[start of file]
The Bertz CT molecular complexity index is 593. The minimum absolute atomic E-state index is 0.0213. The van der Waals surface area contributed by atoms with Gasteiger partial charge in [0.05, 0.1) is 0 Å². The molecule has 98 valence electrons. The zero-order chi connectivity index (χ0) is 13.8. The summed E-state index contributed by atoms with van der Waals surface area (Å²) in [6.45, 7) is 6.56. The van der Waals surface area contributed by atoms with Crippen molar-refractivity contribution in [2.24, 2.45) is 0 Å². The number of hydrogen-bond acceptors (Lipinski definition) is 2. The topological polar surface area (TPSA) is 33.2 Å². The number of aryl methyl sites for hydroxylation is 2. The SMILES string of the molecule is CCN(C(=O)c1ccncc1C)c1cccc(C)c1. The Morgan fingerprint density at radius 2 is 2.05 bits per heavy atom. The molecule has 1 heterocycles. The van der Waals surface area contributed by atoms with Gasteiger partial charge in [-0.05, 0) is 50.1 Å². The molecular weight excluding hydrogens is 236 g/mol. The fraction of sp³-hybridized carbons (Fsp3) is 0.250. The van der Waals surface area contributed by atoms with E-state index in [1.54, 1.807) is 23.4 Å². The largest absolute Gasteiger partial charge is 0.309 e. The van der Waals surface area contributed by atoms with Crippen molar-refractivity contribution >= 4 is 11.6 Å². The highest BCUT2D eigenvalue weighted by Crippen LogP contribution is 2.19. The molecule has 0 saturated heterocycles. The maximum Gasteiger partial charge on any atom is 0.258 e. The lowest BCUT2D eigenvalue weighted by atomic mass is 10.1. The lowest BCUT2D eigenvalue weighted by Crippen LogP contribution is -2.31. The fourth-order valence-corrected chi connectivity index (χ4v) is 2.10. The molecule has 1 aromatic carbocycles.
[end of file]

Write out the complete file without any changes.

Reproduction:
The Bertz CT molecular complexity index is 593. The minimum absolute atomic E-state index is 0.0213. The van der Waals surface area contributed by atoms with Gasteiger partial charge in [0.05, 0.1) is 0 Å². The molecule has 98 valence electrons. The zero-order chi connectivity index (χ0) is 13.8. The summed E-state index contributed by atoms with van der Waals surface area (Å²) in [6.45, 7) is 6.56. The van der Waals surface area contributed by atoms with Crippen molar-refractivity contribution in [2.24, 2.45) is 0 Å². The number of hydrogen-bond acceptors (Lipinski definition) is 2. The topological polar surface area (TPSA) is 33.2 Å². The number of aryl methyl sites for hydroxylation is 2. The SMILES string of the molecule is CCN(C(=O)c1ccncc1C)c1cccc(C)c1. The Morgan fingerprint density at radius 2 is 2.05 bits per heavy atom. The molecule has 1 heterocycles. The van der Waals surface area contributed by atoms with Gasteiger partial charge in [-0.05, 0) is 50.1 Å². The molecular weight excluding hydrogens is 236 g/mol. The fraction of sp³-hybridized carbons (Fsp3) is 0.250. The van der Waals surface area contributed by atoms with E-state index in [1.54, 1.807) is 23.4 Å². The largest absolute Gasteiger partial charge is 0.309 e. The van der Waals surface area contributed by atoms with Crippen molar-refractivity contribution >= 4 is 11.6 Å². The highest BCUT2D eigenvalue weighted by Crippen LogP contribution is 2.19. The molecule has 0 saturated heterocycles. The maximum Gasteiger partial charge on any atom is 0.258 e. The lowest BCUT2D eigenvalue weighted by atomic mass is 10.1. The lowest BCUT2D eigenvalue weighted by Crippen LogP contribution is -2.31. The fourth-order valence-corrected chi connectivity index (χ4v) is 2.10. The molecule has 1 aromatic carbocycles.